What is workplace bullying?

This article is part one of a two-part series.

Researchers at the University of Manitoba found that workplace bullying caused more harm to employees than sexual harassment. Workplace bullying is an emotionally and financially costly issue for individuals and employers. Negative consequences include higher stress rates, lower morale, reduced productivity, increased workers compensation claims, absenteeism and sick leave.

Workplace bullying usually involves repeated incidents and a pattern of behaviour intended to offend, intimidate, degrade or isolate the targeted person. Bullies put their personal agenda of controlling another above the needs of the organization. When bullying is allowed to take place, the workplace climate becomes unhealthy.

Bullies are often selective of when they exhibit negative behaviours and know how to present themselves well when they choose to do so. Some regard them as confident individuals, but evidence indicates that the higher the level of self-esteem, the more likely one will be to treat others with respect, kindness and generosity. Bullying behaviour is typically exhibited by people who aren't truly confident or self-assured and who lack the skills to communicate or get their needs met more effectively.

Bullying tactics include constant criticism through insults, belittling comments, glaring, unjustifiable blaming and even put-downs about the target's life that are irrelevant to work (e.g. appearance, choice of friends).

There can also be rumours, gossip and social isolation. Bullies can choose to cut the target out of communication needed for work or deliver the silent treatment. Some bullies create a sense of dread and intimidation with explosive behaviour, outbursts, threats, profanity, invasions of personal space, interruptions and rejections of targets' thoughts and feelings. Sometimes, there is a pattern of offensive jokes. Some might tamper with personal belongings or work equipment. Bullies often adopt one or more of these methods based on opportunity and circumstance.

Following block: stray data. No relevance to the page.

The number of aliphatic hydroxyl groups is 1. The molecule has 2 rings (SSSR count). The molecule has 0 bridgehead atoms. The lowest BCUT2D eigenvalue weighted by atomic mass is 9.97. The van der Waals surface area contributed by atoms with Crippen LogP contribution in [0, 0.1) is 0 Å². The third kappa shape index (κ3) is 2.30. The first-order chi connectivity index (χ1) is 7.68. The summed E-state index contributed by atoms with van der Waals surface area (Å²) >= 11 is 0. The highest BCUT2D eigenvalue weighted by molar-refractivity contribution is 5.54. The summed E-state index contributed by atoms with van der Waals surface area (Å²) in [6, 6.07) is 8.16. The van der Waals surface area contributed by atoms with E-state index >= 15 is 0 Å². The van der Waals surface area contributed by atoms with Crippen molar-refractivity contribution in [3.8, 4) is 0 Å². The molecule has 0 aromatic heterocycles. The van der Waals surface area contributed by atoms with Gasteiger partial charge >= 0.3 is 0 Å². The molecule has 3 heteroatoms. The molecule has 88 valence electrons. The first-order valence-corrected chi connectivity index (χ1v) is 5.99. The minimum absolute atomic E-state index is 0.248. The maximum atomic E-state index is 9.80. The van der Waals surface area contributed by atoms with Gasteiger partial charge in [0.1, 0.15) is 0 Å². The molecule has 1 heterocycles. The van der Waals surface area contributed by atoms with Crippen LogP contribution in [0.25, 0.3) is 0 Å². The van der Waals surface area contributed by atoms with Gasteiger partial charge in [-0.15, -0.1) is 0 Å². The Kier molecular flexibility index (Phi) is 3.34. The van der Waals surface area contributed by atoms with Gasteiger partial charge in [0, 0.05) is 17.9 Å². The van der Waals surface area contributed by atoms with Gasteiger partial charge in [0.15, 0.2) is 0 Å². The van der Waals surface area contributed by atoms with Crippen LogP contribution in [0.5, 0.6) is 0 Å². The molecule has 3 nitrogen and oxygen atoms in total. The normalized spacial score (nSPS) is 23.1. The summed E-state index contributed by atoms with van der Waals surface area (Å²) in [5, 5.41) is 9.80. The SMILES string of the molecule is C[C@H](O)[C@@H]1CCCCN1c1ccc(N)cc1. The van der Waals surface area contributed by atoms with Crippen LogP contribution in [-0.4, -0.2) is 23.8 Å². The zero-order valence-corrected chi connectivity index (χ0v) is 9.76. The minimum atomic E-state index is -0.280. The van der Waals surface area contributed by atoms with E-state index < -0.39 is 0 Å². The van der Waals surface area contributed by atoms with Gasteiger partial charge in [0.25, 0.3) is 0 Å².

Expressing differences of opinion is not bullying. Neither is offering constructive feedback and advice about work-related matters. Reasonable action taken by an employer to manage work performance, give assignments or take appropriate disciplinary actions is not bullying.

If you are not sure whether an action constitutes bullying, ask yourself whether most people would consider the behaviour as unacceptable. Get a second opinion from a trusted source. Review your workplace policy related to respectful conduct and harassment.

It is important to understand that anyone can find themselves targeted by a bully. You can be competent at your job, self-confident and well-liked by others. It is a misconception that only individuals who appear vulnerable in some way become targets. The target may initially want to deny that this is happening to them or minimize the experience as a way of mentally coping with the discomfort caused by the bullying.

As it continues, there can be a range of impacts to one's psychological and physical health. Targets report impacts to work performance like decreased focus and concentration, difficulty with decision making, anxiety, dread in going to work and being constantly on guard wondering what will happen next.

Stress symptoms often include disrupted sleep, obsessive thinking, fatigue, headaches and poor digestion. The targeted person may talk about the situation constantly with family and friends, and they may lose the ability to enjoy other parts of life. Home life and time outside work can eventually become compromised as the anxiety and dread associated with work bleed into all corners of life.

Most of our waking time is spent at work and everyone deserves a mentally, emotionally and physically safe work environment. Remember that work shouldn't hurt. It can take considerable time to heal from being the target of a bully. With support, individuals can learn from the experience, restore their equilibrium, respect themselves and move on to better times.

What to do about workplace bullying, part two of a two-part series, will provide tips and strategies to handle a bullying situation.

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Where can I get more support?

If you have coverage with us, you can call the Employee Assistance Centre at Manitoba Blue Cross at 204.786.8880 or toll free 1.800.590.5553 or TTY 204.775.0586. You can also complete intake and request your first counselling appointment online.